School budget set, Scarborough faces tax hike of nearly 4.8%

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SCARBOROUGH — School Board members defended their nearly finalized fiscal 2015 education budget in a workshop Wednesday evening with the Town Council.

The latest proposed budget is $42.9 million, an 8.6 percent increase from this year and a reduction of nearly $1 million from the original proposal in March.

Additional information presented Wednesday by Town Manager Tom Hall indicates a tax increase of 4.77 percent.

The proposed budget, which reflects recommendations from the Finance Committee’s meeting Monday, eliminates three requested new full-time employees: two technology integration positions and a business secretary.

But the budget leaves 10 combined new full-time positions, of which only five are actual full-time jobs requiring new hires: a technology integrator at the new Wentworth Intermediate School, one foreign language teacher at the middle school, a guidance counselor and a campus safety ed tech at the high school, and a district-wide technology applications specialist.

School Board members have justified personnel additions the last few years as continued restoration for staff cuts made in 2010. But, under pressure from residents unhappy about annual tax spikes, town councilors demanded an end date for the increases. 

“A lot of people would like to know from the school, when are we going to get to a point where you’re saying the students have leveled off, when will these large increases level off?,” council Chairman Richard Sullivan asked the board.

“We’re looking at trying to maintain slow and steady progression to get back to that base level,” School Board Finance Committee Chairman Chris Caiazzo responded. “Is it going to take three, five, seven years? It depends what goes on in this room and what the voters approve.” 

Superintendent of Schools George Entwistle III said increases would level off after school programs like foreign language, music, and other programs, which were cut in 2010, have more solid foundations. He said that where investments are made, the district tracks corresponding student success, but that the inverse is true of reductions.

“I grew up in a farm community, and basically, in my junior high, I had more access to foreign language learning than our kids currently do in our middle school. That’s just not OK,” Entwistle said. 

School Board member Kelly Murphy reminded councilors of the responsibility they all have to the students impacted by the 2010 cuts.

“Sometimes they have foreign language, sometimes they don’t,” Murphy said. “They have been in study halls if they’re not in band all the way through middle school. They’re not getting art. They don’t get do-overs; this is it. They get 12 years in the schools, and now, the last four years,  they’ve had a sub-par education.”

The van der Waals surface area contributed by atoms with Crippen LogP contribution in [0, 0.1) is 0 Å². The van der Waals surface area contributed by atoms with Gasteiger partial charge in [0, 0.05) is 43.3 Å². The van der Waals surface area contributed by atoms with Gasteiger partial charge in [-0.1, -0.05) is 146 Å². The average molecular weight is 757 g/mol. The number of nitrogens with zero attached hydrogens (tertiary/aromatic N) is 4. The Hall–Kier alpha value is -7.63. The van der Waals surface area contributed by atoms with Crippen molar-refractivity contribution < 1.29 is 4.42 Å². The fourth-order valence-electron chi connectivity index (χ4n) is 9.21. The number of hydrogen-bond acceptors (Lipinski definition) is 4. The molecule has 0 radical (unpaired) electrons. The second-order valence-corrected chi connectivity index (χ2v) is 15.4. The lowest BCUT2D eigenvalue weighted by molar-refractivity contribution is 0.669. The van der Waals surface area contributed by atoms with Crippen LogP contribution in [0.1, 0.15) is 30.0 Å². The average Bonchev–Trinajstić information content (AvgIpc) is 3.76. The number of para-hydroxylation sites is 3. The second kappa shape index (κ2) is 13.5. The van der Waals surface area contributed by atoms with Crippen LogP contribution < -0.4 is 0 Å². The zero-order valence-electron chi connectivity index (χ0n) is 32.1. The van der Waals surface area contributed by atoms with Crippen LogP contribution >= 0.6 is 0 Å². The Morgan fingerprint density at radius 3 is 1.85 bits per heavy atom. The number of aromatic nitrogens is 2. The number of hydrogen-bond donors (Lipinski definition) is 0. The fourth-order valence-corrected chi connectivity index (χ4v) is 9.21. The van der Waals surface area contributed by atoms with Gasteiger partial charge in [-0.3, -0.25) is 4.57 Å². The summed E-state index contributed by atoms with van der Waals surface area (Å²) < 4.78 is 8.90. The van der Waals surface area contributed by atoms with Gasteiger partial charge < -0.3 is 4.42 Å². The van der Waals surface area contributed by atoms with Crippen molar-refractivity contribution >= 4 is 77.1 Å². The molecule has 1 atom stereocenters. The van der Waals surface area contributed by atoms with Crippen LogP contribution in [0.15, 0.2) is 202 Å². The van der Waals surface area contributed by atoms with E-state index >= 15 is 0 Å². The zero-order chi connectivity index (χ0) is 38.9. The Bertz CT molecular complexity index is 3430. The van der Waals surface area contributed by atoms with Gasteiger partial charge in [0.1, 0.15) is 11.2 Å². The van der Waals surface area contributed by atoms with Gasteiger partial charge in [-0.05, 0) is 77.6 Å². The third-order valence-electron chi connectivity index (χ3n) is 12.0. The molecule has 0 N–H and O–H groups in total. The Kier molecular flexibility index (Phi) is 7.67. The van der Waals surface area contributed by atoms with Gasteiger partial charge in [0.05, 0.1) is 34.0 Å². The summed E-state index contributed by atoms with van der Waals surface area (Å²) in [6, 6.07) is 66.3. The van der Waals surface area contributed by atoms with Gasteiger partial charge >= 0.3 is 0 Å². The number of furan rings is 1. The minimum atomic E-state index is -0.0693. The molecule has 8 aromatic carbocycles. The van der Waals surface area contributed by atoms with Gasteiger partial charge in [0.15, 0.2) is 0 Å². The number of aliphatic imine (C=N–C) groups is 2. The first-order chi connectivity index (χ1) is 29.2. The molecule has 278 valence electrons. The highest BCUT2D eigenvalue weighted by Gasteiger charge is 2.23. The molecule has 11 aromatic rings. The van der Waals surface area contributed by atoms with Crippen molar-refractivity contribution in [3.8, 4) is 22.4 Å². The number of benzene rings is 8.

School Board member Jackie Perry, who was on the board when the 2010 cuts were made, said unfunded mandates from the state and School Department have been “devastating” on local taxpayers in recent years.

“Just because it cost $100 in 2010, it’s going to cost $150 in 2015,” she warned. “Not only are we trying to play catch up, it’s going to cost us more.”

Councilor Jean Marie Caterina remained unsatisfied.

“I support programs directly related to academics, but I really want the School Department to be looking at administrative costs, overhead, anything not directly related to the teacher in the classroom,” she said.

Scarborough High School was recently ranked the 10th best high school in Maine by U.S. News and World Report, despite having one of the state’s highest student-to-teacher ratios, 15-to-1.

“That’s fantastic, and that’s a testament to what our teachers do with limited resources,” Caiazzo said. “But when you look deeper into it, the gap between (No.) 10 and even (No. 5) is huge. And that’s really what we’re trying to accomplish.”

Other major reductions in the school budget, to the tune of $380,000, came simply from better estimates of costs for health insurance, debt and energy.

Kate Bolton, School Department director of business and finance, confirmed the department successfully negotiated a new deal with the teachers union for the next fiscal year, in which employees’ spouses who are eligible for health insurance at their own jobs will be required to take it there, rather than taking the School Department’s plan. She estimated the mandate will save $175,000.

The School Board was scheduled to have a final reading and vote on the budget Thursday, May 1. If approved, the budget will go a final Town Council reading Wednesday, May 7.

The public budget validation referendum is scheduled for May 13. 

Shelby Carignan can be reached at 781-3661 ext. 106 or Follow her on Twitter: @shelbycarignan.